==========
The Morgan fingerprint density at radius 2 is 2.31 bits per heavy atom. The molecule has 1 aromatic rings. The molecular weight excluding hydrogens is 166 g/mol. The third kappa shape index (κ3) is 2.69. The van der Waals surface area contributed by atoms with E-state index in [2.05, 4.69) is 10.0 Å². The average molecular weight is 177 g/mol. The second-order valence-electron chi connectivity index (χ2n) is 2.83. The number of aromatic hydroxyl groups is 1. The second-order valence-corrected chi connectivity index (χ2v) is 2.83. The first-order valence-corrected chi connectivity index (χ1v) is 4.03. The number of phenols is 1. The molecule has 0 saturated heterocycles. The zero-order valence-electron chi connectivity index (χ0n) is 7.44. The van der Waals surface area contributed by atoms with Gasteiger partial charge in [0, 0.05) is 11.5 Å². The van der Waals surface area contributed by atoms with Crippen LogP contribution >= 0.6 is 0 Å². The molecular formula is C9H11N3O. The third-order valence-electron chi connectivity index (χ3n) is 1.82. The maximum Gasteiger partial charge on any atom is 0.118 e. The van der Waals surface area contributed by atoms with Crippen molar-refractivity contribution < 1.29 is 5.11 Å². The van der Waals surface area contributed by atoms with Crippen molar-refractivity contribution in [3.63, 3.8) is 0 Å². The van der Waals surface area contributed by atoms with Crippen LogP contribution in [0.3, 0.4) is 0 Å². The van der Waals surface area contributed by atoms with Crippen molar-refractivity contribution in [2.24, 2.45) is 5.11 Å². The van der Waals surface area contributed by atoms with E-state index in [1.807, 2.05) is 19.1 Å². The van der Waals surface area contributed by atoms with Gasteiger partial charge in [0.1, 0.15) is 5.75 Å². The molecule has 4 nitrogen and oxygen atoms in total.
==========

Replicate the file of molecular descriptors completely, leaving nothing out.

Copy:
The Morgan fingerprint density at radius 2 is 2.31 bits per heavy atom. The molecule has 1 aromatic rings. The molecular weight excluding hydrogens is 166 g/mol. The third kappa shape index (κ3) is 2.69. The van der Waals surface area contributed by atoms with E-state index in [2.05, 4.69) is 10.0 Å². The average molecular weight is 177 g/mol. The second-order valence-electron chi connectivity index (χ2n) is 2.83. The number of aromatic hydroxyl groups is 1. The second-order valence-corrected chi connectivity index (χ2v) is 2.83. The first-order valence-corrected chi connectivity index (χ1v) is 4.03. The number of phenols is 1. The molecule has 0 saturated heterocycles. The zero-order valence-electron chi connectivity index (χ0n) is 7.44. The van der Waals surface area contributed by atoms with Gasteiger partial charge in [0, 0.05) is 11.5 Å². The van der Waals surface area contributed by atoms with Crippen LogP contribution >= 0.6 is 0 Å². The molecular formula is C9H11N3O. The third-order valence-electron chi connectivity index (χ3n) is 1.82. The maximum Gasteiger partial charge on any atom is 0.118 e. The van der Waals surface area contributed by atoms with Crippen molar-refractivity contribution < 1.29 is 5.11 Å². The van der Waals surface area contributed by atoms with Crippen molar-refractivity contribution in [3.63, 3.8) is 0 Å². The van der Waals surface area contributed by atoms with Crippen LogP contribution in [0.3, 0.4) is 0 Å². The van der Waals surface area contributed by atoms with Crippen molar-refractivity contribution in [2.24, 2.45) is 5.11 Å². The van der Waals surface area contributed by atoms with E-state index in [1.807, 2.05) is 19.1 Å². The van der Waals surface area contributed by atoms with Gasteiger partial charge in [0.1, 0.15) is 5.75 Å². The molecule has 4 nitrogen and oxygen atoms in total.